Over the last couple of decades, musicians have been reconstructing the legacy of composers who spent World War II in Terezin (also known by its German name, Theresienstadt), a garrison city near Prague that the Nazis turned into a concentration camp. About 140,000 Jews were sent there, starting in 1941, including an unusually large number of musicians, writers and painters.
The Nazis allowed these artists to create a cultural life and turned it into a propaganda tool. Terezin, as they presented it to visitors from the Red Cross, was a model camp: musicians gave concerts; children painted pictures and wrote poems. But behind that facade, Terezin’s inmates were used as slave labor in local mines and factories, and most — some 88,000 — were eventually sent to Auschwitz and other death camps.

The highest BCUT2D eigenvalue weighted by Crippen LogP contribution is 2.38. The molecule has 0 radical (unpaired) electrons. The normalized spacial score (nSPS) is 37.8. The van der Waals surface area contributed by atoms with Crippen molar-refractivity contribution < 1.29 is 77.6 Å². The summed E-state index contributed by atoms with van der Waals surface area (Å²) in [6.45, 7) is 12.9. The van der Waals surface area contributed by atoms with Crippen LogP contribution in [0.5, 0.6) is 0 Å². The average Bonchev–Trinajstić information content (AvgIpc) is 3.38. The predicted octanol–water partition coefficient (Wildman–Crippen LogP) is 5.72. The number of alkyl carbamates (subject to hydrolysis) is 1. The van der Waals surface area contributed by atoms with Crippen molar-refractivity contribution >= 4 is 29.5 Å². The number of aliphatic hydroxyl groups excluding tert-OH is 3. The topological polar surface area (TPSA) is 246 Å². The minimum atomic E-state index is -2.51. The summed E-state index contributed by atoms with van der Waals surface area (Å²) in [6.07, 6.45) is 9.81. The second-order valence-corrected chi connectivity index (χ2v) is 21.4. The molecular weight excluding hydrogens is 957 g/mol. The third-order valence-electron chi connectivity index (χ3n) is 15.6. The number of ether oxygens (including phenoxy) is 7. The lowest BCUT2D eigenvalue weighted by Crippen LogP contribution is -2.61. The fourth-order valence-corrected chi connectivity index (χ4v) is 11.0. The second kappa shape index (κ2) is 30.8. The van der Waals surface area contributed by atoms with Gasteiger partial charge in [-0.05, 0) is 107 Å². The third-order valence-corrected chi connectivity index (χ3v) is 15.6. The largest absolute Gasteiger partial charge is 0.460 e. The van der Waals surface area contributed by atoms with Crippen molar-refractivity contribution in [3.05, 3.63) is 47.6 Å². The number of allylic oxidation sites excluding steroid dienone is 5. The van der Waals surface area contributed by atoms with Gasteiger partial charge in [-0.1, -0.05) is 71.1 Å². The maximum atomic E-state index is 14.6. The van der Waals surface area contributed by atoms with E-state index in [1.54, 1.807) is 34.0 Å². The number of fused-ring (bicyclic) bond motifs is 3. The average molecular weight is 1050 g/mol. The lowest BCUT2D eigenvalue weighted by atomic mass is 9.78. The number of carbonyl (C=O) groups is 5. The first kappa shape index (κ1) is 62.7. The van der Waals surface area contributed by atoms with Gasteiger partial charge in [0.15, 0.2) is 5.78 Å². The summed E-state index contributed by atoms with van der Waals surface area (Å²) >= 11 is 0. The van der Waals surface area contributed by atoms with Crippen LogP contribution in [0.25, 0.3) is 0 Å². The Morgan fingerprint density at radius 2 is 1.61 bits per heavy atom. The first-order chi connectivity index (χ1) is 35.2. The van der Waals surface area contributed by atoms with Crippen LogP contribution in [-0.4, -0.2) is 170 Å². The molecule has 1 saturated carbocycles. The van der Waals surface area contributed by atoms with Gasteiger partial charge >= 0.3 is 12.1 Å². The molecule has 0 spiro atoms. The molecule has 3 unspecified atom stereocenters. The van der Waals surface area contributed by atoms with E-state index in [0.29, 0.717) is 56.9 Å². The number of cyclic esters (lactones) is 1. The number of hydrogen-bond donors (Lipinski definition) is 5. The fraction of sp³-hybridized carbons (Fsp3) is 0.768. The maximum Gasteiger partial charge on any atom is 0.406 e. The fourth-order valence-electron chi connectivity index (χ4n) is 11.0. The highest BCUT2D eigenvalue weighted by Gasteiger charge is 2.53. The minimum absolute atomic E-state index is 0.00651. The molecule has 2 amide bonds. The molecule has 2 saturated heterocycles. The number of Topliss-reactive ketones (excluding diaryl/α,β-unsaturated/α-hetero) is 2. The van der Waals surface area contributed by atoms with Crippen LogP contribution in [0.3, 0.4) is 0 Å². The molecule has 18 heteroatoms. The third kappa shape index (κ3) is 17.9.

The 92nd Street Y’s Will to Create, Will to Live: The Culture of Terezin, which opened on Tuesday evening, is an expansive monthlong series devoted to the camp, with concerts by the Nash Ensemble, the baritone Wolfgang Holzmair and the pianists Russell Ryan and Shai Wosner. It also includes panel discussions, readings, children’s programs, a film screening and an exhibition of posters, photographs, art and artifacts. If not for its subject matter, you would call it a festival.